Preserving "A Fair Chance For a Free People" - Karl E. Mundt

Family Background

Childhood

Karl Earl Mundt was born June 3, 1900, in his parents' home in the back of a hardware store in Humboldt, South Dakota.1 His father, Ferdinand Mundt, was the son of Pastor Johann Wilherlm Mundt, a German immigrant who settled in Giard, Iowa in 1868. ChildhoodDuring his youth, Ferdinand dabbled in carpentry and was an amateur wheelright, but as he grew older, he took an interest in real estate. As a realtor, he became acquainted with Rose Schneider, another German descendant.2 Rose's mother, Martha Bernhard, was born in Kassel, Germany, but emigrated to the United States alone when she was 18 years old.3 ChildhoodAfter traveling up the Mississippi River by steamboat from New Orleans to McGregor, Iowa, Martha lived with various American families and became their "jane-of-all-trades."1 Soon, she happily settled into the home of Henry Schneider, Sr., a fellow German with six children. Although originally employed as a housekeeper, she later became his wife and the mother of four more Schneiders, the youngest being Rose, born July 10, 1874.2

Childhood

Rose and Ferdinand were married in March of 1898. Soon after, they left Giard and moved to the bustling little town of Humboldt, South Dakota. Rose quickly became involved in local organizations; she helped create the Union Ladies Aid. Ferd worked at the local hardware store, and he and Rose took residence in the back of the building. During their first two years of residence here, Rose gave birth to Karl Earl, blessing the Mundt's with their first and only child.1

Adolescence

When Karl was eight years old, his family moved to Pierre, South Dakota, to live near Ferd's brother, William. William was at that time a realtor, inventor, and promoter, but he invited Ferdinand to enter the land business with him as a partner. However the partnership between the brothers turned sour after two years, and Ferdinand, Rose, and Karl moved again, to Madison, South Dakota. This would become their home for life.1

Childhood

At the age of ten, Karl was enrolled in Lincoln Grade School. Although new to the environment, he was quickly accepted by all of his peers. Young Mundt developed an early interest in enterprise, and recruited new friends Jack Stahl and Donald Rothschild to spend their afternoons down by the creek that runs through Madison catching frogs. Later, they would sell their frogs to Charley Kelley, the local produce man. Not content, Karl began a new endeavor selling fresh produce (from his own vegetable garden) to the community.4

Childhood

At a young age, Karl also took a keen interest in politics. He read many books about Populist figures, friends of the common man, and bold reformers.5 Mundt's father was an avid speaker, often publishing speeches on economic reform and social conduct, and young Karl clung to his every word. Each morning as Ferdinand shaved, Karl observed from a stool in the washroom. Later, Karl recalled that his father "could not carry a tune, but he made up for this deficiency by blaring little self-composed solos while stroping his razor and soaping his nightly stubble."6 It was during these morning shaves that Karl was first introduced to the idioms and proverbs of the 1900s. His father also often recited Alexander Pope's caution from his Essay on Criticism: "Be not the first by whom the New are try'd, Nor the last to lay the Old aside."6 Later in life, Karl described this as 'the best advice I have ever had.'6 He also claimed that these words were the inspiration behind his political slogan, "A fair chance for a free people."6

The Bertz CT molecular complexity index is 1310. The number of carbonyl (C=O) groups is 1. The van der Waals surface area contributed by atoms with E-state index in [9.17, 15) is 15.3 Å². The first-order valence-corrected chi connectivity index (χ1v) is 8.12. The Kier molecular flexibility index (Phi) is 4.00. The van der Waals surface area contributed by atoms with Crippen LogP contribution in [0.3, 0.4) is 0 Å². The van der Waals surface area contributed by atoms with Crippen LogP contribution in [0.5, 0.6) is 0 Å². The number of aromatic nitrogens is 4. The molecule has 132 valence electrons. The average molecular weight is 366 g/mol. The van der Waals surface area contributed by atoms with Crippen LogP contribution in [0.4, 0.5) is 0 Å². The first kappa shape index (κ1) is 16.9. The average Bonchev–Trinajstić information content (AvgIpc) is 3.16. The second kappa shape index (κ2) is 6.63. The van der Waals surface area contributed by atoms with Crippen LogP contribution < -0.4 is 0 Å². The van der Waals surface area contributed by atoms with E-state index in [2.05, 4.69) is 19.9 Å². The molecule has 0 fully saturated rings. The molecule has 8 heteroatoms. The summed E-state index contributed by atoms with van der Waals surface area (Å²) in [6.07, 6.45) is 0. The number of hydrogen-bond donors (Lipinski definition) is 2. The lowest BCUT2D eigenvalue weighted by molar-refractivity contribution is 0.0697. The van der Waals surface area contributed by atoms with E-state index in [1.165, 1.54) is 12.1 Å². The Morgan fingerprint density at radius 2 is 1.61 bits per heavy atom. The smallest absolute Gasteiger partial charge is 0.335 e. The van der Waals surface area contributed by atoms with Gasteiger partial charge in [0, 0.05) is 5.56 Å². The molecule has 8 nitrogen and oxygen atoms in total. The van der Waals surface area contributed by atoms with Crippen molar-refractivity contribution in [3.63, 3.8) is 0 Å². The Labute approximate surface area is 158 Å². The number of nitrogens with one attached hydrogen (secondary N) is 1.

Karl carried these childhood experiences with him always. His early dabbles in business would influence his attempts much later in life. His morning ritual with his father created an early attraction to politics and reform. In fact, his father would continue to be a great influence, both on his method of expression and the thoughts he would express. It is clear that Karl Mundt drew from many aspects of his early life and his desire to be active would play a large role in his later years.

  1. Heidepriem, Scott. A Fair Chance for a Free People: A Biography of Karl E. Mundt, United States Senator. Madison, SD: Leader Printing, 1988. p. 2.
  2. Heidepriem, Scott. A Fair Chance for a Free People: A Biography of Karl E. Mundt, United States Senator. Madison, SD: Leader Printing, 1988. p. 1.
  3. Heidepriem, Scott. A Fair Chance for a Free People: A Biography of Karl E. Mundt, United States Senator. Madison, SD: Leader Printing, 1988. p. 1-2.
  4. Heidepriem, Scott. A Fair Chance for a Free People: A Biography of Karl E. Mundt, United States Senator. Madison, SD: Leader Printing, 1988. p. 4.
  5. Heidepriem, Scott. A Fair Chance for a Free People: A Biography of Karl E. Mundt, United States Senator. Madison, SD: Leader Printing, 1988. p. 6.
  6. Heidepriem, Scott. A Fair Chance for a Free People: A Biography of Karl E. Mundt, United States Senator. Madison, SD: Leader Printing, 1988. p. 7.
SD State Seal

© Karl E. Mundt Historical & Educational Foundation and Archives, All rights reserved. Karl Mundt Library and Learning Commons
Dakota State University
820 N. Washington, Madison, SD 57042
Phone: (605) 256-5203

DSU